The deadline for banks to submit their plans to ring-fence their retail operations (current accounts, small business banking etc) is looming, and already there are signs of starkly differing approaches. Barclays and HSBC would like to hold as little as possible within their ring fences because they have large investment banking operations and globally diverse businesses.
For Lloyds, and to a lesser extent Royal Bank of Scotland, however, the advantage is in holding as much as possible within the fence because they are largely UK focused retail banks. So it’s cheaper that way.
Not a problem, says the Bank of England, we’re not going to adopt a one-size-fits-all approach. That might appear to be sensible on the face of it. Trying to ram big, complex, multifaceted, square-ish pegs into round holes could be a recipe for disaster.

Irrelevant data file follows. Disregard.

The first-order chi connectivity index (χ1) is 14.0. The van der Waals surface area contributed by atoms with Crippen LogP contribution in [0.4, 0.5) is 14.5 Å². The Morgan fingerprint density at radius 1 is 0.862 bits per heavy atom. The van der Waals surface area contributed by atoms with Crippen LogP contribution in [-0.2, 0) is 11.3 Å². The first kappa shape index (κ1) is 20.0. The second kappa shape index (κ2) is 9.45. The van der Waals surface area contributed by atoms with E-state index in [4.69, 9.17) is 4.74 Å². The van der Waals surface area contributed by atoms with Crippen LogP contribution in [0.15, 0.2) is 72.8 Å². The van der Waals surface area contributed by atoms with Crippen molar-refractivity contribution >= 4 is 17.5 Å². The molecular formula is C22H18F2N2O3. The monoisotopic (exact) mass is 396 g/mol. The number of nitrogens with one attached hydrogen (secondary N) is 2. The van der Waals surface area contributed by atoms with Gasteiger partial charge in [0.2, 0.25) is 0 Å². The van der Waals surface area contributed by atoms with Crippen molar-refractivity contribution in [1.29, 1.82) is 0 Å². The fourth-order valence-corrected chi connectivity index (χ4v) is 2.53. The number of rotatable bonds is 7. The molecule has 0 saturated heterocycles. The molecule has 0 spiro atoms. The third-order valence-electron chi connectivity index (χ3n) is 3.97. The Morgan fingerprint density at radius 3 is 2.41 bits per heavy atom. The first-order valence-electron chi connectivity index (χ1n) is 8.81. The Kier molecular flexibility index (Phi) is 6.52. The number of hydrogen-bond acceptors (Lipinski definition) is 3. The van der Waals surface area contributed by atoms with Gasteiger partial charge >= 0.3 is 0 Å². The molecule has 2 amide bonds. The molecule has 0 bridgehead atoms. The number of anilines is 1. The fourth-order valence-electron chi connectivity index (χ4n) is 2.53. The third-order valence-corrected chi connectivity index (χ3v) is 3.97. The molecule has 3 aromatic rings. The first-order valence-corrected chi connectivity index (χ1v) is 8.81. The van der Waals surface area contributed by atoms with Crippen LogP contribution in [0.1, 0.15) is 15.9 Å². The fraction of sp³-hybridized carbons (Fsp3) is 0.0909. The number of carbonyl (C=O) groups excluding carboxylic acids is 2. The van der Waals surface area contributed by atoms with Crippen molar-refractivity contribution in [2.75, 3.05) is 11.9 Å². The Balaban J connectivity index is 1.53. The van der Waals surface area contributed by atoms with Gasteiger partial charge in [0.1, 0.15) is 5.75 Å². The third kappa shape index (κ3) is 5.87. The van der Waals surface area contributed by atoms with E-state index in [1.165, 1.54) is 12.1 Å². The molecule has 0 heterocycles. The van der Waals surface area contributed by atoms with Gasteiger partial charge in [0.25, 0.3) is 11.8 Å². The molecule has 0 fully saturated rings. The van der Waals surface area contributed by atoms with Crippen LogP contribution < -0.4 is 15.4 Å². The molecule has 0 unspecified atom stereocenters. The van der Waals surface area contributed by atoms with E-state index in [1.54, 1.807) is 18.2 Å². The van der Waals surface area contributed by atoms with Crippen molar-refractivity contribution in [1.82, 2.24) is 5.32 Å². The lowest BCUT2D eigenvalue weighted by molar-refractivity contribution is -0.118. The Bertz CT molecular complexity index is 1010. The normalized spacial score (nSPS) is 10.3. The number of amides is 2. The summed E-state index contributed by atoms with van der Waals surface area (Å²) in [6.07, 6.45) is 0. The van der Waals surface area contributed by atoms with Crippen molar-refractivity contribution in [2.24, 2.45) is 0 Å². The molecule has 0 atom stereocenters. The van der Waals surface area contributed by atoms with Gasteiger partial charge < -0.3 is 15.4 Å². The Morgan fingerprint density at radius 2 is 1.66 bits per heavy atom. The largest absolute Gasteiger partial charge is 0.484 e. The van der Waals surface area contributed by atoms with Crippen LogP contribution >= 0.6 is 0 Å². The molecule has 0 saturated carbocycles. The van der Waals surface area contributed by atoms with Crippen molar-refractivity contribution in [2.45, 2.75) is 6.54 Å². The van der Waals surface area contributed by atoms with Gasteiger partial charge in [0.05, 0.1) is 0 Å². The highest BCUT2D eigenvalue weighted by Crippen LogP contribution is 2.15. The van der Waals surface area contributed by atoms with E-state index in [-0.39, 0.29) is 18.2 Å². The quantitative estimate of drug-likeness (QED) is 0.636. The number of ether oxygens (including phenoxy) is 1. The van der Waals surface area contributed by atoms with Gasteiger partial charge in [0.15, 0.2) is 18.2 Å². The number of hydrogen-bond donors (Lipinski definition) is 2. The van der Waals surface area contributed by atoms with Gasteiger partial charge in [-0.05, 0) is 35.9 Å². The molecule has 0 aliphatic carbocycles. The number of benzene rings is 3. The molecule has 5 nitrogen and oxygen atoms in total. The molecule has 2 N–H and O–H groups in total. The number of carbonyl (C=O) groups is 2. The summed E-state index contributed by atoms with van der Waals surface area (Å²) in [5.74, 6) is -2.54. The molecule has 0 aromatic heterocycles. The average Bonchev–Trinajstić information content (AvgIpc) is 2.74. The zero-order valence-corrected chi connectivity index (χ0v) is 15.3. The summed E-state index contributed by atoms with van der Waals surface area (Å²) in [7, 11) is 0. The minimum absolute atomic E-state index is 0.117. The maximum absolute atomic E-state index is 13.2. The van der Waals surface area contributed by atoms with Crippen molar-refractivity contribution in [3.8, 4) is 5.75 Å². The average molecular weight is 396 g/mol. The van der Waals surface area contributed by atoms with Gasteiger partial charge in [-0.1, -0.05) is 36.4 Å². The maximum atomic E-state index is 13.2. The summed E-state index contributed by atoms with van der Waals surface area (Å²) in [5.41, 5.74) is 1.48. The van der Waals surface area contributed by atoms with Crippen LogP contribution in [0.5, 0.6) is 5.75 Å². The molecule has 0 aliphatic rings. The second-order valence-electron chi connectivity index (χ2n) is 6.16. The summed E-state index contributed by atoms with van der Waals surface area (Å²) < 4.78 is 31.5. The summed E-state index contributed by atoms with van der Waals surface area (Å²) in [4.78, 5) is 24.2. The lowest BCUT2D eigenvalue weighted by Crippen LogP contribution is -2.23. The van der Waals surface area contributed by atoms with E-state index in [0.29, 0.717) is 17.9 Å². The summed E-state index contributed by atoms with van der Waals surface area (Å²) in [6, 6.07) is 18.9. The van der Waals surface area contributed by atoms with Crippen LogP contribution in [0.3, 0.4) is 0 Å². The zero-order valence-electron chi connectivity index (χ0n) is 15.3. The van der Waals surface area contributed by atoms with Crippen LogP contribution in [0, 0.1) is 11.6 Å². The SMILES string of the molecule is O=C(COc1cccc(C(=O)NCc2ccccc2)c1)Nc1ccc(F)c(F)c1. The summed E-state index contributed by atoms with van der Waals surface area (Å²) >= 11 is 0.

But just how bendy should the ring fence be? Given that the overall costs of the project could hit £4.4bn, there is likely to be quite a bit of lobbying and horse trading about that as the Bank finalises the rules.
Just the sort of lobbying and horse-trading that worried Andrew Tyrie and his Parliamentary Commission on Banking Standards when they demanded that the ring fence be electrified by adopting the threat of breaking up the cheaters.
However, if the ring fence is going to be bendy, is Mr Tyrie’s threat going to be an empty one? We might be about to find out.